Essen Motor Show with big special show called "Power of Motorsports"
For over 100 years, motorsports have thrilled their fans. That is particularly true of automobile sports whose first race took place from Paris to Rouen in 1894. It's not just a matter of sporting competition and entertainment: Motorsports have been and are the pioneer of many technological innovations which find their way into series production: Rear-view mirrors, disk brakes, fine-tread tires and many other developments have become indispensable on the road. From 30 November to 8 December (Preview Day: 29 November), the Essen Motor Show will present a special show with 15 vehicles representing the fascination of all aspects of the world's fastest sports.
One of the most legendary exhibits in Hall 3 will be the Ford GT40 well-known from the feature film entitled "Le Mans 1966". The racing car won the World Sports Car Championship in 1966 and 1968 and the 24-hour race in Le Mans, the most important sports car race in the world, four times in a row from 1966 to 1969. The car was created because the then Ford boss Henry Ford II wanted to take over the leading Italian sports car company Ferrari at the beginning of the 1960s but failed with the Ferrari boss Enzo. Almost out of anger, Ford II decided to beat Ferrari in motorsports with his own car. The rest is history.
Icon with disk brakes: Jaguar C Type
The special show will also feature the C Type with which Jaguar made it into the elite class of the car companies which have won the 24-hour race in Le Mans and the World Sports Car Championship. Based on the XK 120 production model, the C Type with 205 hp was developed in 1951 and won in Le Mans immediately: Peter Walker and Peter Whitehead were the drivers. In 1953, the performance was increased to 220 hp and the C Type was fitted with four disk brakes: With this equipment, it won in Le Mans for the second time and was the first vehicle to achieve an average of over 100 miles per hour. A victory with consequences for everyday life: The disk brake is the most common design in motor vehicles today.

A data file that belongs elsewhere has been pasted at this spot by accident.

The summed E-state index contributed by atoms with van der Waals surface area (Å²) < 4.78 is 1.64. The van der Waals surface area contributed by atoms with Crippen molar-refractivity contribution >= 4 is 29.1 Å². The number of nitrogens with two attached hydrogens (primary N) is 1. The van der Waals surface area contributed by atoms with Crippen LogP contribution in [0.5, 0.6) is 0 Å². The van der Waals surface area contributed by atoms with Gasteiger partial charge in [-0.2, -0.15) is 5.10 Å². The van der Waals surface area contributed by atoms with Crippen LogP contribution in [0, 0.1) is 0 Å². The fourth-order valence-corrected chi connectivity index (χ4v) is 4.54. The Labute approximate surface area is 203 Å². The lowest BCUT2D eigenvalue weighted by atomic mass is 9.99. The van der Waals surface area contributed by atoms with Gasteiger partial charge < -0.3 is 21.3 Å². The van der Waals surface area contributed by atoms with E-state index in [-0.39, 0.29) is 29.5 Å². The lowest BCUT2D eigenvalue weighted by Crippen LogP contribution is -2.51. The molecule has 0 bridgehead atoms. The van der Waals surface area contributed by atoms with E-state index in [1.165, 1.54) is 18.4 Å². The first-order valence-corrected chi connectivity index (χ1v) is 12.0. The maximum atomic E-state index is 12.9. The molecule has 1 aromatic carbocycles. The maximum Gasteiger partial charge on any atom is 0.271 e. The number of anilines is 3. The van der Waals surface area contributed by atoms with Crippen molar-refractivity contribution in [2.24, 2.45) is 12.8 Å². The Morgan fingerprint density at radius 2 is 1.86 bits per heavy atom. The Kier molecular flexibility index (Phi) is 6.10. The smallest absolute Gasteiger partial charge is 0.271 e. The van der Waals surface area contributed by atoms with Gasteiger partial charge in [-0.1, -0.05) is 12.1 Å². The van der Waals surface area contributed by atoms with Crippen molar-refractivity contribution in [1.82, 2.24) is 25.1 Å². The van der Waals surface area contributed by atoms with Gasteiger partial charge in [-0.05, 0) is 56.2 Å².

Automobile sports cast spells on their fans in the USA, too. In 1949, the NASCAR (National Association for Stock Car Auto Racing) racing series was founded in Daytona, Florida. It featured USA road cruisers which were modified for the races and had enormously increased performances. The race version of the 1979 Oldsmobile Cutlass shown in Essen, for example, produced 850 hp from its V8 5.7-liter engine. The production vehicle had only 160 hp as standard. Both then and now, the races were mainly staged on oval courses with banked curves. Every year, more than 30 championship races with 40 starters are on the program of the most popular racing series in the USA every year.
Touring car icon from Mercedes-Benz
Mercedes-Benz fans will also get their money's worth in the special show: from 1994, the brand with the star entered the C-Class in the DTM, which was to become the most successful racing car in DTM history. One of the official factory drivers was Roland Asch. The first victory was already gained on the second race weekend - at the end, it secured the driver's title with Klaus Ludwig and the manufacturers' classification. A C-Class driver won the championship title in the second year, too: Today's DTM record champion Bernd Schneider celebrated the first of his six DTM/ITC championships with Mercedes-Benz. Between 1994 and 1996, the C-Class won a total of 34 out of 74 DTM and ITC races. In 1994, the car had a six-cylinder engine with a displacement of 2499 cc and an output of approximately 430 hp. By 1996, the performance had been increased to about 500 hp.
All the vehicles in the special show called "Power of Motorsports":
Audi R8 (GT3)
BMW M3 (DTM)
BMW M4 (GT4)
Ford GT40 (MKII)
Honda Civic (TCR)
Jaguar C Type (Le Mans/Mille Miglia)
Late Model V8 (Nascar Whelen)
Mercedes C-Class (ITC)
Oldsmobile Cutlass (Nascar)
Opel Astra Turbo (RCN)
Porsche 924 R (Group 4)
Porsche Carrera RS (Group 4)
Porsche Carrera RSR (Group 5)
Skoda Octavia 1.8t (GT28)
Tatuus (Formula 4)
Plan your visit to the trade fair!